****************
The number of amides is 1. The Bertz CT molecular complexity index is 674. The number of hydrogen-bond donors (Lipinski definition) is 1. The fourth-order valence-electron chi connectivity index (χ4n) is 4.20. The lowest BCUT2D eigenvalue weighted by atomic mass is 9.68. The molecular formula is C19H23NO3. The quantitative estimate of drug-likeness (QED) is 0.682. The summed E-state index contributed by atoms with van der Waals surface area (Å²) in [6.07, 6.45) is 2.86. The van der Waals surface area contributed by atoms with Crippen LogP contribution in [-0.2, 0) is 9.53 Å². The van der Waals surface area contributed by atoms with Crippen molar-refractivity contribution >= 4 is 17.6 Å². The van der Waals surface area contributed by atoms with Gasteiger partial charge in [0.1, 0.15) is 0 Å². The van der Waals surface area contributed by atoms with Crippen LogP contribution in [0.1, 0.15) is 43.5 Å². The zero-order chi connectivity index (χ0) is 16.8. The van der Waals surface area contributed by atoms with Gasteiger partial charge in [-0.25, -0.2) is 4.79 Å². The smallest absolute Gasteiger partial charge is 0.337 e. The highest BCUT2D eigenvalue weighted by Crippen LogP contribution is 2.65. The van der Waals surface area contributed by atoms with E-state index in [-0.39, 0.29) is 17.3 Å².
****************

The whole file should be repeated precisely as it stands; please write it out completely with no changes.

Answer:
The number of amides is 1. The Bertz CT molecular complexity index is 674. The number of hydrogen-bond donors (Lipinski definition) is 1. The fourth-order valence-electron chi connectivity index (χ4n) is 4.20. The lowest BCUT2D eigenvalue weighted by atomic mass is 9.68. The molecular formula is C19H23NO3. The quantitative estimate of drug-likeness (QED) is 0.682. The summed E-state index contributed by atoms with van der Waals surface area (Å²) in [6.07, 6.45) is 2.86. The van der Waals surface area contributed by atoms with Crippen LogP contribution in [-0.2, 0) is 9.53 Å². The van der Waals surface area contributed by atoms with Crippen molar-refractivity contribution >= 4 is 17.6 Å². The van der Waals surface area contributed by atoms with Gasteiger partial charge in [0.1, 0.15) is 0 Å². The van der Waals surface area contributed by atoms with Crippen LogP contribution in [0.1, 0.15) is 43.5 Å². The zero-order chi connectivity index (χ0) is 16.8. The van der Waals surface area contributed by atoms with Gasteiger partial charge in [-0.25, -0.2) is 4.79 Å². The smallest absolute Gasteiger partial charge is 0.337 e. The highest BCUT2D eigenvalue weighted by Crippen LogP contribution is 2.65. The van der Waals surface area contributed by atoms with E-state index in [-0.39, 0.29) is 17.3 Å².